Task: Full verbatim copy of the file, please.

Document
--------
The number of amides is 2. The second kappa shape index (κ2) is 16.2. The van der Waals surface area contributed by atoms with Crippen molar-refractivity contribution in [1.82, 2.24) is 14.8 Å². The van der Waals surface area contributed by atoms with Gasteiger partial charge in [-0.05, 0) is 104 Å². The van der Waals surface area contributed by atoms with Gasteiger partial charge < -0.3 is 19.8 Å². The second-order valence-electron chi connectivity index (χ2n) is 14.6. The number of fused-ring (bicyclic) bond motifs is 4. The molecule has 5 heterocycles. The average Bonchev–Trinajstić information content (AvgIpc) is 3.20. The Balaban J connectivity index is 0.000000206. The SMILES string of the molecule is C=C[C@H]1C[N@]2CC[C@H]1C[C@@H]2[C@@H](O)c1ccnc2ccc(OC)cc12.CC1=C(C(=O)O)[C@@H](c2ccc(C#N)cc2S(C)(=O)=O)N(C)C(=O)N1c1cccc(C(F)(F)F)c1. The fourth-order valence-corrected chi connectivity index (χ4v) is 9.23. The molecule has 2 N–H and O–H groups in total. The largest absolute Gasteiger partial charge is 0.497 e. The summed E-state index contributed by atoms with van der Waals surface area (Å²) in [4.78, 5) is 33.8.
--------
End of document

The number of amides is 2. The second kappa shape index (κ2) is 16.2. The van der Waals surface area contributed by atoms with Crippen molar-refractivity contribution in [1.82, 2.24) is 14.8 Å². The van der Waals surface area contributed by atoms with Gasteiger partial charge in [-0.05, 0) is 104 Å². The van der Waals surface area contributed by atoms with Gasteiger partial charge < -0.3 is 19.8 Å². The second-order valence-electron chi connectivity index (χ2n) is 14.6. The number of fused-ring (bicyclic) bond motifs is 4. The molecule has 5 heterocycles. The average Bonchev–Trinajstić information content (AvgIpc) is 3.20. The Balaban J connectivity index is 0.000000206. The SMILES string of the molecule is C=C[C@H]1C[N@]2CC[C@H]1C[C@@H]2[C@@H](O)c1ccnc2ccc(OC)cc12.CC1=C(C(=O)O)[C@@H](c2ccc(C#N)cc2S(C)(=O)=O)N(C)C(=O)N1c1cccc(C(F)(F)F)c1. The fourth-order valence-corrected chi connectivity index (χ4v) is 9.23. The molecule has 2 N–H and O–H groups in total. The largest absolute Gasteiger partial charge is 0.497 e. The summed E-state index contributed by atoms with van der Waals surface area (Å²) in [4.78, 5) is 33.8.